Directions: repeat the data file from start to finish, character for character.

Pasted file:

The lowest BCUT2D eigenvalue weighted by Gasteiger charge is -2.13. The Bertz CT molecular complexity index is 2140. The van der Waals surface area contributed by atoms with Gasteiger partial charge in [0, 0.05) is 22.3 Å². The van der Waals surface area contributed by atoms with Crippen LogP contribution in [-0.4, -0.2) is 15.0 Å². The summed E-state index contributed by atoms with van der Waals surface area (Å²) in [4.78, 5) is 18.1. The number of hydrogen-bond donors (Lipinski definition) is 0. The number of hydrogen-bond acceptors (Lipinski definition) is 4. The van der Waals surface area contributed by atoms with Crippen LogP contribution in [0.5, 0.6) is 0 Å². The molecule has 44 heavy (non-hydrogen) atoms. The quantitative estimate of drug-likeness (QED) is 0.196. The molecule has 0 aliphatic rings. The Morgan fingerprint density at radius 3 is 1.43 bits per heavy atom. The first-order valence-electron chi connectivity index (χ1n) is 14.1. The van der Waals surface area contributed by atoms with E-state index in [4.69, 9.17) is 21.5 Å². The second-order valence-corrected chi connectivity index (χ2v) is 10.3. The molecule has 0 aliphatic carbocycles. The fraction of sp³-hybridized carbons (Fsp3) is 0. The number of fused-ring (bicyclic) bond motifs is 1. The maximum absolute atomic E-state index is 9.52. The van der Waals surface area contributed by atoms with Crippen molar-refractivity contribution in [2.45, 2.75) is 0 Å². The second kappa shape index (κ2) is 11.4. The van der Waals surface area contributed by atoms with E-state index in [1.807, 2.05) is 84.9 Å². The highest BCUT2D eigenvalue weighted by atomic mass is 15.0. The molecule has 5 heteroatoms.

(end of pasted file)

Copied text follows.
The lowest BCUT2D eigenvalue weighted by Gasteiger charge is -2.13. The Bertz CT molecular complexity index is 2140. The van der Waals surface area contributed by atoms with Gasteiger partial charge in [0, 0.05) is 22.3 Å². The van der Waals surface area contributed by atoms with Crippen LogP contribution in [-0.4, -0.2) is 15.0 Å². The summed E-state index contributed by atoms with van der Waals surface area (Å²) in [4.78, 5) is 18.1. The number of hydrogen-bond donors (Lipinski definition) is 0. The number of hydrogen-bond acceptors (Lipinski definition) is 4. The van der Waals surface area contributed by atoms with Crippen LogP contribution in [0.5, 0.6) is 0 Å². The molecule has 44 heavy (non-hydrogen) atoms. The quantitative estimate of drug-likeness (QED) is 0.196. The molecule has 0 aliphatic rings. The Morgan fingerprint density at radius 3 is 1.43 bits per heavy atom. The first-order valence-electron chi connectivity index (χ1n) is 14.1. The van der Waals surface area contributed by atoms with E-state index in [4.69, 9.17) is 21.5 Å². The second-order valence-corrected chi connectivity index (χ2v) is 10.3. The molecule has 0 aliphatic carbocycles. The fraction of sp³-hybridized carbons (Fsp3) is 0. The number of fused-ring (bicyclic) bond motifs is 1. The maximum absolute atomic E-state index is 9.52. The van der Waals surface area contributed by atoms with Crippen molar-refractivity contribution in [2.45, 2.75) is 0 Å². The second kappa shape index (κ2) is 11.4. The van der Waals surface area contributed by atoms with E-state index in [1.807, 2.05) is 84.9 Å². The highest BCUT2D eigenvalue weighted by atomic mass is 15.0. The molecule has 5 heteroatoms.